This could be the consequence of a lack of proper communication about your Fan Page on your other marketing channels. If you have a website, a blog and a newsletter and there is very little difference between your organic and fan reach results, it probably means that you are not attracting a new non-fan audience to your content.
If this is your case, try to better promote your Page on other channels and you should see your organic reach going up.
According to Facebook, with regards to post level metrics, engagement is “the number of people who clicked anywhere in your post”.
This includes liking, commenting and sharing and people who’ve viewed your video or clicked on your links and photos. And it also includes people who’ve clicked on a commenter’s name, liked a comment, clicked on your Page name and even gave negative feedback by reporting your post.
Engaged users are people who have clicked on this content from anywhere.
It’s the most important metric to know after your reach metric. Reach tells you how many people have potentially seen your content; engagement is the number of people who have interacted with your content.
Where to find your engagement metrics
To see the engagement metric for each post, go to your Insights at the same place where you looked at your organic reach. The number of people who engaged with your content is right there in the “Engaged Users” column.
The Engaged Users metric is easy to see on your Facebook Insights page.
Why your engagement metrics are important to know
Engagement—whether the type that implies “acting” on your post by commenting, liking or sharing it, or the type that is more “passive,” such as watching the video, zooming on a photo or clicking on a link—is probably the second most important metric to focus on if you are serious about measuring your Page’s performance.
It’s not enough for your updates to be viewed by a lot of people. You need to make sure that the content you offer your audience triggers some kind of interest. And engagement is the only measurable sign of interest.
When measuring engagement, do not focus on the raw number you see in your Insights. The only way to really understand that metric and compare posts is to look at the number of engaged people and the number of people reached for the post in question.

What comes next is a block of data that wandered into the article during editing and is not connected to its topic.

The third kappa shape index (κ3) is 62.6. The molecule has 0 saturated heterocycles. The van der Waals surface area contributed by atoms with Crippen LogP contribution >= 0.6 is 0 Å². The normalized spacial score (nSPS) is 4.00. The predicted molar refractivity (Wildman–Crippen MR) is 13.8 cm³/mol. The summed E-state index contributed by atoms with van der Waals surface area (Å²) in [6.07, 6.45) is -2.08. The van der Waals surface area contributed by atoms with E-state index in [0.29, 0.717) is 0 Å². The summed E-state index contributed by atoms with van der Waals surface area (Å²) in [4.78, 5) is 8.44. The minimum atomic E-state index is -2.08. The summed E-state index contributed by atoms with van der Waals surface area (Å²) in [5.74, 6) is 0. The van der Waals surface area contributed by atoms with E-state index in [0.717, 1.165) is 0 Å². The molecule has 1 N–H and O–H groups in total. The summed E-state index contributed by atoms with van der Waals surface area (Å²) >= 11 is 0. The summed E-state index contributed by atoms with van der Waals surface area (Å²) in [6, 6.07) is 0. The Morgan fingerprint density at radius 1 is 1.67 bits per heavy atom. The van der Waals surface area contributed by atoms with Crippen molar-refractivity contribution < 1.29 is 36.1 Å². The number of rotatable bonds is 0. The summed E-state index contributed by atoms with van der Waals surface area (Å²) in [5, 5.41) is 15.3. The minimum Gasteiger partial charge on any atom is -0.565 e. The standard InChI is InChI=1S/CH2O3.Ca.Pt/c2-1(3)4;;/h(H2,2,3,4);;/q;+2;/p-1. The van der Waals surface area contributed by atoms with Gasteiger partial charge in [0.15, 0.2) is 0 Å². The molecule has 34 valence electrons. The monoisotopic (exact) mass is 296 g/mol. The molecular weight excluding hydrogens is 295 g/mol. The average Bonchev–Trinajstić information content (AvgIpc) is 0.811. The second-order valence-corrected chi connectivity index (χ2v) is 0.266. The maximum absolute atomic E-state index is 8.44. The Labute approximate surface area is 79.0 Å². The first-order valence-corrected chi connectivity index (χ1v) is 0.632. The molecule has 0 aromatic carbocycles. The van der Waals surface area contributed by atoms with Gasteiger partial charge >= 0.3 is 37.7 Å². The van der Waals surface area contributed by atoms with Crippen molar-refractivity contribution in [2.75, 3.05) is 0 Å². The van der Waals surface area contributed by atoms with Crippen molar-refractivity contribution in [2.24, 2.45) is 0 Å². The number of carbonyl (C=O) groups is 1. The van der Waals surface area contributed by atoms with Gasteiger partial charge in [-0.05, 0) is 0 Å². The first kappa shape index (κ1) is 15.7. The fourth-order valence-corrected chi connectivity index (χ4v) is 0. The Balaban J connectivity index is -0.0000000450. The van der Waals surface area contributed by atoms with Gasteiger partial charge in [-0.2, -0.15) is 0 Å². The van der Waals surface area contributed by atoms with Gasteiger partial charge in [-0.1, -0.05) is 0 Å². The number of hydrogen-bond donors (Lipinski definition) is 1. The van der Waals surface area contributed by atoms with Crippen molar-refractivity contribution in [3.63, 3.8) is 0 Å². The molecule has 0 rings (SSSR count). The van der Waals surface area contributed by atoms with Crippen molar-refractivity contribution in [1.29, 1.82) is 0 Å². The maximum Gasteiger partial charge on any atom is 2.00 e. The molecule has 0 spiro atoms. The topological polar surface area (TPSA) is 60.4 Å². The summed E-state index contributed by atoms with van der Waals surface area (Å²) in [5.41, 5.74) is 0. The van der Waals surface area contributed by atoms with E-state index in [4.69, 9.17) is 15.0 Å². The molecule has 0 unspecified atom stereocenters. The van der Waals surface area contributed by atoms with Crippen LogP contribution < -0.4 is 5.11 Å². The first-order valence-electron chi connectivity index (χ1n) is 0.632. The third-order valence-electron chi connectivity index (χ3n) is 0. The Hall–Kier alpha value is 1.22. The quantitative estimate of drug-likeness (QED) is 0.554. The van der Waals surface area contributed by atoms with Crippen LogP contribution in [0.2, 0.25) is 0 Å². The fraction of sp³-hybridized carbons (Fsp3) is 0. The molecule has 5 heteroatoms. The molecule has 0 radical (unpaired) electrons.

The only way to compare a post engagement metric with your other posts is to create a percentage. This gives you a number that you can use to benchmark the performance of each of your posts.
Use this formula for each post to compare the performance of one post against another.
This formula helps you understand your results. If you rely solely on the number of engaged users, you’ll never know if good engagement on a specific post is due to the quality of your content, or if it was simply shown to more people.
This gives you a percentage that takes the exposure of the post into account and allows the comparison between posts.
Creating these percentages helps benchmark posts against one another.
#4: People Talking About This (or Storytellers)
The “People Talking About This” data in Facebook Insights is sometimes referred to as “Storytellers.” This is one of Facebook’s metrics that few people understand.
Here’s what you need to know. This metric is part of the engagement metric. So the number of “people talking about” a post is included in the number of people who “engaged” with that post.
The “people talking about this” metric only measures three types of actions: likes, comments or shares.
What makes “people talking about this” different from the engagement metric above is that it highlights the number of your fans who did something to show engagement to their friends.
Where to find your “people talking about this” metrics
Again, go to your Insights interface where you found your organic reach and engagement stats, and look at the “Talking About This” column. Easy.
When you click on the “People Talking About This” number for each post, you see a breakdown of the type of action made on each post.
Why your “people talking about this” metric is important to know
This is the “viral” metric. One of your motivations for creating a Facebook Page was probably to connect with the friends of your existing fans for free! The “people talking about this” metric is the best for measuring how many people are willing to spread the word about you to their friends.
Remember, when a user likes, comments on or shares a post on your Page, Facebook may decide to publish this to this user’s friends to show that this user liked, commented on or shared a piece of content from your Page. I emphasize the “may” because Facebook is limiting the reach of these stories.